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‘If You Say The Word’ Review: Radiohead’s Eerie and Ethereal New Single

Single cover for Radiohead's "If You Say The Word."
Single cover for Radiohead's "If You Say The Word." By Courtesy of Radiohead / XL Recordings
By Anna Moiseieva, Contributing Writer

Radiohead’s newest single “If You Say The Word” is a mellow combination of the English rock band’s past eras and a look toward their future. The band’s members have been working on personal projects since the group’s last release in 2017, and many fans doubted the possibility of any new Radiohead content. “If You Say The Word,” however, is the first of several unreleased or reworked songs that will feature on “Kid A Mnesia,” a forthcoming compilation album that will combine the two-decade-old albums “Kid A” and “Amnesiac” with brand-new material.

“If You Say The Word” feels reminiscent of tracks on “Kid A” and “Amnesiac” like “Life In a Glasshouse” and “In Limbo.” The gloomy atmosphere, jazzy drum beat, and dreamy vocals ground the single in the sound of early 2000’s Radiohead, making it feel strongly connected to its companion albums. The song had been in the works since 1999, and its eerie enveloping intro is a classic Radiohead feature. Thom Yorke’s hazy and calm vocals start the first verse; an early line about being “stuck in rainbows, shattering glass” is an evocative reference to the band’s 2007 album “In Rainbows.” Released as a “pay-what-you-want” download, that album was a statement about the indispensable nature of music and having faith in its value, a belief that Yorke recently reaffirmed in an interview. Yet the phrase “stuck in rainbows” here also contains another meaning in the context of the subsequent line, “where you miss the moment, watching it pass,” and the single’s broader themes. It’s a metaphor for being stuck in a limbo between the present and an imagined future, just as rainbows exist in the limbo between earth and sky. In this sense, the metaphor represents the way in which the pressure to plan and prepare for the future can prevent us from appreciating the present.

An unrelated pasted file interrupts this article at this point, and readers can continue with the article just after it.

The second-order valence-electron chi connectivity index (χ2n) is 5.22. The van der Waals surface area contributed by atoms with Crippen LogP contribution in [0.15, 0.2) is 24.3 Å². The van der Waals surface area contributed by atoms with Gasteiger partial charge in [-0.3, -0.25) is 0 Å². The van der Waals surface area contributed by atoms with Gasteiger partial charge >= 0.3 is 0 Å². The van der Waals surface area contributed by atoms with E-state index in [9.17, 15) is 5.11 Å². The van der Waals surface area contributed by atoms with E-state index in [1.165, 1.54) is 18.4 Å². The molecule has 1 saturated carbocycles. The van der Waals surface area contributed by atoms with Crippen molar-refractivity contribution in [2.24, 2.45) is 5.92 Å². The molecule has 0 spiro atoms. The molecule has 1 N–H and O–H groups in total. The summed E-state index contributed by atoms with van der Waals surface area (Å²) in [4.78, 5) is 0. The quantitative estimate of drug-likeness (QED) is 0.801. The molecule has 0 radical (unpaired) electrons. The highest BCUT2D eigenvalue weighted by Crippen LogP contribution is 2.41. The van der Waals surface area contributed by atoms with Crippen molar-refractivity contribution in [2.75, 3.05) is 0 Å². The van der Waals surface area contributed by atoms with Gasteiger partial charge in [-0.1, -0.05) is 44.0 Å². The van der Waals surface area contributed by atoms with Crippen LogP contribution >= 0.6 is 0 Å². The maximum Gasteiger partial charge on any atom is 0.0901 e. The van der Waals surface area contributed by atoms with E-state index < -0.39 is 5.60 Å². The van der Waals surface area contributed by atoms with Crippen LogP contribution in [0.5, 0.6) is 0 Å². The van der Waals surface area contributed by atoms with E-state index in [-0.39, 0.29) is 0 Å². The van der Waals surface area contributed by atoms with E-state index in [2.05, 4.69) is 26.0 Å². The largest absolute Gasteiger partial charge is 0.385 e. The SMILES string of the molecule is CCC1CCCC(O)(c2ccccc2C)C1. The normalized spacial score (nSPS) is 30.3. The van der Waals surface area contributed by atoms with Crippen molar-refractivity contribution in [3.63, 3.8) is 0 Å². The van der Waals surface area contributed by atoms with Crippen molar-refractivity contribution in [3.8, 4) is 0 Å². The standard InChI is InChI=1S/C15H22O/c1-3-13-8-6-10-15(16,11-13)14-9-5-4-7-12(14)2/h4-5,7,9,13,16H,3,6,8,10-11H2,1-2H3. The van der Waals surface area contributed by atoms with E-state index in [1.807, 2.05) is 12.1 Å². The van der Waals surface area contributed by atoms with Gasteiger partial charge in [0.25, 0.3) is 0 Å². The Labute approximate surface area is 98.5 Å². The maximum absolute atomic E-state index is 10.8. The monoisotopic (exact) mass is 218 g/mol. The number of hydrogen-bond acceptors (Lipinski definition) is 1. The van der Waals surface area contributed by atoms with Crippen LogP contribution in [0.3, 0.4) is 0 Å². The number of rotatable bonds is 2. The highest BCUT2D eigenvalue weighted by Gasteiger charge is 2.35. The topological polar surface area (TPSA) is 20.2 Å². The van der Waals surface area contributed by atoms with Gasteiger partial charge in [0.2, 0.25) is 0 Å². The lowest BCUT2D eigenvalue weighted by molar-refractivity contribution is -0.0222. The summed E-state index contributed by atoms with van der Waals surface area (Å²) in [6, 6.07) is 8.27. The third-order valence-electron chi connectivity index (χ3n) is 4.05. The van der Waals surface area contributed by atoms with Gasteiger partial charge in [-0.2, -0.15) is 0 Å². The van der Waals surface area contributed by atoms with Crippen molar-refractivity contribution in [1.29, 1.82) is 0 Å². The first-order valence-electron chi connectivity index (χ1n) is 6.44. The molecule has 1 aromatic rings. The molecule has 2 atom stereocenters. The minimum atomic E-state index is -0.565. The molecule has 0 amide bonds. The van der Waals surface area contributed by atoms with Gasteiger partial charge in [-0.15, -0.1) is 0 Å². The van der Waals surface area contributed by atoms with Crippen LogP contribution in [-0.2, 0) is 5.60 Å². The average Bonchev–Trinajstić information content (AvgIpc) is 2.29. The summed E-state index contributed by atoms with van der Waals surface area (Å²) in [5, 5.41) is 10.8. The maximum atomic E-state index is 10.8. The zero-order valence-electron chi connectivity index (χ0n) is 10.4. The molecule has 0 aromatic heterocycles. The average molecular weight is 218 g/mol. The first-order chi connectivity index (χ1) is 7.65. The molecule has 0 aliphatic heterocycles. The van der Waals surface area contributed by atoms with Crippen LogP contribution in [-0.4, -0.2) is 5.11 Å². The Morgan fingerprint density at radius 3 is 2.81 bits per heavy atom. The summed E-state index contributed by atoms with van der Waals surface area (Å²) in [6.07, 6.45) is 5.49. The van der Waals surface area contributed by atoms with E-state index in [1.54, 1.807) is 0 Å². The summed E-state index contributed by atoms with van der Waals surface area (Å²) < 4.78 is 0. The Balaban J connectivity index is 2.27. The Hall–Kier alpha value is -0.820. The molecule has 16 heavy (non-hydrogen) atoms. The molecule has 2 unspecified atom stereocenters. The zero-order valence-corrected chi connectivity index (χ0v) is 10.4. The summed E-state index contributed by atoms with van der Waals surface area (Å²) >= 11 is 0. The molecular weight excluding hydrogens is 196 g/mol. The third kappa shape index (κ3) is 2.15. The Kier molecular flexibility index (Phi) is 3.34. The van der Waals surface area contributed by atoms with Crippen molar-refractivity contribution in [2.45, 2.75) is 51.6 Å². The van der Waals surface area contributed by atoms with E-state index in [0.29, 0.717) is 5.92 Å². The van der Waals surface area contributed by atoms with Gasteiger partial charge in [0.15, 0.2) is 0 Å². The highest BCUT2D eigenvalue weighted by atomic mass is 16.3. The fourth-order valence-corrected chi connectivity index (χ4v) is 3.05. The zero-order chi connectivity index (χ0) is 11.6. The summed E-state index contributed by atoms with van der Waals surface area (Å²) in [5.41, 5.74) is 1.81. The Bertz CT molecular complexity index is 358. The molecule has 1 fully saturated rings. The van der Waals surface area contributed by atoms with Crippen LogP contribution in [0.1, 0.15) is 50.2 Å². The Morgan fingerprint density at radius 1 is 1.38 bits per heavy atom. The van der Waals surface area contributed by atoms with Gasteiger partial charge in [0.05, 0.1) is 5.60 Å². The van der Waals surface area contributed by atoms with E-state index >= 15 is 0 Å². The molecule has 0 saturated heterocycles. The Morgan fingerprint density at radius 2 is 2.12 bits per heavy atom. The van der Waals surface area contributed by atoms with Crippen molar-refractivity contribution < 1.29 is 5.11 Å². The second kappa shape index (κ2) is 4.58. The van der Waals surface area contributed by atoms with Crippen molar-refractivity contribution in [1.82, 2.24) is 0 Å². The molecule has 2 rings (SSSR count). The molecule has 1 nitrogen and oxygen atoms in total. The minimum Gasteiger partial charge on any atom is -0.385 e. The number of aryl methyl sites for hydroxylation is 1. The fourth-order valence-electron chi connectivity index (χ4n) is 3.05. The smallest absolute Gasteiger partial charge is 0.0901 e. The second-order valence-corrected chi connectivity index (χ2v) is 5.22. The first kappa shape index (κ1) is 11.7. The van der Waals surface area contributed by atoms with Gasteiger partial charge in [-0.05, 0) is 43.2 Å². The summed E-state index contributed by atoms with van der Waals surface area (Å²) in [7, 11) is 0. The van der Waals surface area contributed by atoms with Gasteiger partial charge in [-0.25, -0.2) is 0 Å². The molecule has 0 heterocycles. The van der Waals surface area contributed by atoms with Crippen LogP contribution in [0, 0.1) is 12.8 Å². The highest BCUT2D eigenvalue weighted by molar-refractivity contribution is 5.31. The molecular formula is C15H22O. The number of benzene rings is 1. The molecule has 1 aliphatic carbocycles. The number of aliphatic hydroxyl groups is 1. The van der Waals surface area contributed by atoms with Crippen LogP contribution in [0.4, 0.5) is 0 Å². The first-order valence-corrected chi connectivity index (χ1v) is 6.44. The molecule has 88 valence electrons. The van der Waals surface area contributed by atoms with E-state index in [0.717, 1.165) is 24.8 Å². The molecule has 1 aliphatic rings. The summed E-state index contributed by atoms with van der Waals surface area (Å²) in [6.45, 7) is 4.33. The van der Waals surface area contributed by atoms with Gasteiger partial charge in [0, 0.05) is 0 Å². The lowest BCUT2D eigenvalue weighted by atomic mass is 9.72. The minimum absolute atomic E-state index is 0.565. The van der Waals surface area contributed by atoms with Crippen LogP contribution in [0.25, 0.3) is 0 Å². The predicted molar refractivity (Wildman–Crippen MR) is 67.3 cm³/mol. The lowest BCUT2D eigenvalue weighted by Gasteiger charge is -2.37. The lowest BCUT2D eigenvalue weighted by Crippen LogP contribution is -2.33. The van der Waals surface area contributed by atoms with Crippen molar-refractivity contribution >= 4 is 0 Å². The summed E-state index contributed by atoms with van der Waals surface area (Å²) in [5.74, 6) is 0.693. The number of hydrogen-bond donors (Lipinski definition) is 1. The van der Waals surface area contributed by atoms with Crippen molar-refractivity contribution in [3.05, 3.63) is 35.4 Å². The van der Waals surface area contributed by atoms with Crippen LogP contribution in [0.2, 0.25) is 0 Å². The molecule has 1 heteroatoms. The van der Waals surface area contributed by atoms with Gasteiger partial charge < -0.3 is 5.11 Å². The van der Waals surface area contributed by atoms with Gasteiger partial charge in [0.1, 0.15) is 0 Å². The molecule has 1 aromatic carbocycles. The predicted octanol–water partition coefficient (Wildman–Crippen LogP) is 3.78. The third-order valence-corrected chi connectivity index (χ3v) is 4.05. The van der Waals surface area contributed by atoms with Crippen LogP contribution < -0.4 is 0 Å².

The second verse continues this train of thought as Yorke sings,“when you spend your life wishing on a star” and later, “when you forget how lucky you are,” possibly criticizing the music industry’s focus on constantly producing more and more content while straying from authenticity. The instrumentation builds around the second chorus, creating an ethereal sound. The bridge once again touches on the disingenuous character of life in the spotlight, commenting on how quickly friendships can change, and then leads into the final chorus, ending with “I’ll come running.” Radiohead’s criticism of continuously aspiring for success reflects the band’s broader commitment to an authentic and personal connection to the practice of music creation and consumption.

Ultimately, “If You Say The Word” is a surprising yet welcome piece of art from Radiohead, and sets up high expectations for the remainder of “Kid A Mnesia.”

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